|« The Hot Karl 11th Anniversary Sextacular||African Festival of the Arts »|
Dance Sat Aug 21 2010
Last night at Links Hall, 3435 N. Sheffield, Under Construction Dance Project presented the first night of their show, "Socio-Analytic Perspectives on Gender Culture through Dance." In order to present their examination of gender through dance, co-creators, Philip Elson and Samantha Spriggs, students of the Dance Center of Columbia College Chicago, took advantage of Links Hall's Linkages program, which provides studio space and tech support for self-producing artists. Their three-night production features other Columbia University dance and performing arts students, as well as independent artists from the Chicago area.
The show proved a mix of dance and improv theatre, with dancers bursting into speech when least expected. The combination punctuated the show with moments of pure hilarity, as well as uncomfortable honesty. Performers seemed to share details straight from their own lives, particularly during Elson's Big Boys Don't Cry, which scrutinized and challenged stereotypes of masculinity. While parts of the piece seemed contrived, the work succesfully created laughter around traditional definitions of gender.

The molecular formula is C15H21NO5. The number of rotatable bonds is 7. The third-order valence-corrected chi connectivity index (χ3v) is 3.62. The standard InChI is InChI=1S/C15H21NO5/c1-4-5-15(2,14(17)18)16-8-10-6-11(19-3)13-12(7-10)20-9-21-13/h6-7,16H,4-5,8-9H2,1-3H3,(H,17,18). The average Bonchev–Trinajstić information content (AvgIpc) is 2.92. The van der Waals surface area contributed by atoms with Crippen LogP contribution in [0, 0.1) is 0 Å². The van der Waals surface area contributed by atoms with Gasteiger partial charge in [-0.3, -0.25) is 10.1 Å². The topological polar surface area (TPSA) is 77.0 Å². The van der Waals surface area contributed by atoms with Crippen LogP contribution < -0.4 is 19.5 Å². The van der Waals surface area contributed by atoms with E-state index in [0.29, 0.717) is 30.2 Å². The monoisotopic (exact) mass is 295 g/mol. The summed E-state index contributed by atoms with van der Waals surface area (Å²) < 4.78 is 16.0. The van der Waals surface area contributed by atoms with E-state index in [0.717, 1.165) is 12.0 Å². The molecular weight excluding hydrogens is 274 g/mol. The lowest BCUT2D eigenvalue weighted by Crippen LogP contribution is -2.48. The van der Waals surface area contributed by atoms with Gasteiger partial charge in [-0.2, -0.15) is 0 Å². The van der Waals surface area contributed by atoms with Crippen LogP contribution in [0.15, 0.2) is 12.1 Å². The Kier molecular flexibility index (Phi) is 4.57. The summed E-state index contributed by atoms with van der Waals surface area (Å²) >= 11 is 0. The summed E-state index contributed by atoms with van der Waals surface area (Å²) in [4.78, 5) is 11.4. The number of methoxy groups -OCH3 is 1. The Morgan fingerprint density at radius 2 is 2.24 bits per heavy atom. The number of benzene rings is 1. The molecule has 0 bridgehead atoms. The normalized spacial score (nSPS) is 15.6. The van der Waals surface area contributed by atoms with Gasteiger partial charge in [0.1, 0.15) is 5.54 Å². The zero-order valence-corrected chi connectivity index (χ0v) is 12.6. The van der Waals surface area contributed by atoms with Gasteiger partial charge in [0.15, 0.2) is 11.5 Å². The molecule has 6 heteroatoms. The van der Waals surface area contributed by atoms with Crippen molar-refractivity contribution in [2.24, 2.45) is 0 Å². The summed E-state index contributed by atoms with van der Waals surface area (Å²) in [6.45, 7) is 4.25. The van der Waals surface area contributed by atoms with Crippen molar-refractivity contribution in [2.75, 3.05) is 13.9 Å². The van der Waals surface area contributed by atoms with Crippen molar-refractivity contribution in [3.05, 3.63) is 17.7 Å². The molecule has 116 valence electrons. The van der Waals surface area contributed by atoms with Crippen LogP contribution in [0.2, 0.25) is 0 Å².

The WOMP is Always Gayer on the Other Side, the evening's centerpiece, emerged as the highlight of the show. Choreographed and performed by Elson and Spriggs, the piece showcased two individuals in an argument, each trying to communicate a point with contrasting movements. As the argument became heated, the ironic music provided comic relief to what might otherwise have been an intense, heated scene. Particularly fun to watch, the piece exhibited both the choreographic potential, and technical skill of its creators.
For an inexpensive evening of dance, "Socio-Analytic Perspectives on Gender Culture through Dance" provides some highlights worth seeing, and some chuckles worth having. Elson and Spriggs present their program again tonight, August 21, at 8 pm, and Sunday, August 22, at 7 pm, in Links Hall Studio, 3435 N. Sheffield. Tickets are $10, $7 for students. To reserve your ticket, visit Brown Paper Tickets.